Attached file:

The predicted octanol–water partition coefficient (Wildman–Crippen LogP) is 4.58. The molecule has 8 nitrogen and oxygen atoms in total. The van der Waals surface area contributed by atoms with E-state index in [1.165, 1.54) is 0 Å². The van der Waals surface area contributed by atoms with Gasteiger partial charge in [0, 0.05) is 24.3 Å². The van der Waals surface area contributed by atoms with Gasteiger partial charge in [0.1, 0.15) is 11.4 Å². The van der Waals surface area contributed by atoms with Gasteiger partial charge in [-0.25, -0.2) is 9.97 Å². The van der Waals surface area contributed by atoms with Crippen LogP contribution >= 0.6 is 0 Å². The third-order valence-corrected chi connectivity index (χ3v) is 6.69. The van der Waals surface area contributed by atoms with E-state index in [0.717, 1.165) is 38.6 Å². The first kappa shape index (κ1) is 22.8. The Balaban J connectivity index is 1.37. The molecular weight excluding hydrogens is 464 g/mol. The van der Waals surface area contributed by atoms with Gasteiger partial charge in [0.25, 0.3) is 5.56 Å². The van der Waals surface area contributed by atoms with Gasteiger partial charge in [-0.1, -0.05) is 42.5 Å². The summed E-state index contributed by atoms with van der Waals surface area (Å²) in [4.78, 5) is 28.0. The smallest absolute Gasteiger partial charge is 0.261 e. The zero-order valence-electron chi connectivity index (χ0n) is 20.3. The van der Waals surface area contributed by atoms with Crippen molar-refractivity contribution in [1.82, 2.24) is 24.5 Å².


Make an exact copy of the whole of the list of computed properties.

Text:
The predicted octanol–water partition coefficient (Wildman–Crippen LogP) is 4.58. The molecule has 8 nitrogen and oxygen atoms in total. The van der Waals surface area contributed by atoms with E-state index in [1.165, 1.54) is 0 Å². The van der Waals surface area contributed by atoms with Gasteiger partial charge in [0, 0.05) is 24.3 Å². The van der Waals surface area contributed by atoms with Gasteiger partial charge in [0.1, 0.15) is 11.4 Å². The van der Waals surface area contributed by atoms with Gasteiger partial charge in [-0.25, -0.2) is 9.97 Å². The van der Waals surface area contributed by atoms with Crippen LogP contribution >= 0.6 is 0 Å². The third-order valence-corrected chi connectivity index (χ3v) is 6.69. The van der Waals surface area contributed by atoms with E-state index in [0.717, 1.165) is 38.6 Å². The first kappa shape index (κ1) is 22.8. The Balaban J connectivity index is 1.37. The molecular weight excluding hydrogens is 464 g/mol. The van der Waals surface area contributed by atoms with Gasteiger partial charge in [0.25, 0.3) is 5.56 Å². The van der Waals surface area contributed by atoms with Gasteiger partial charge in [-0.1, -0.05) is 42.5 Å². The summed E-state index contributed by atoms with van der Waals surface area (Å²) in [4.78, 5) is 28.0. The smallest absolute Gasteiger partial charge is 0.261 e. The zero-order valence-electron chi connectivity index (χ0n) is 20.3. The van der Waals surface area contributed by atoms with Crippen molar-refractivity contribution in [1.82, 2.24) is 24.5 Å².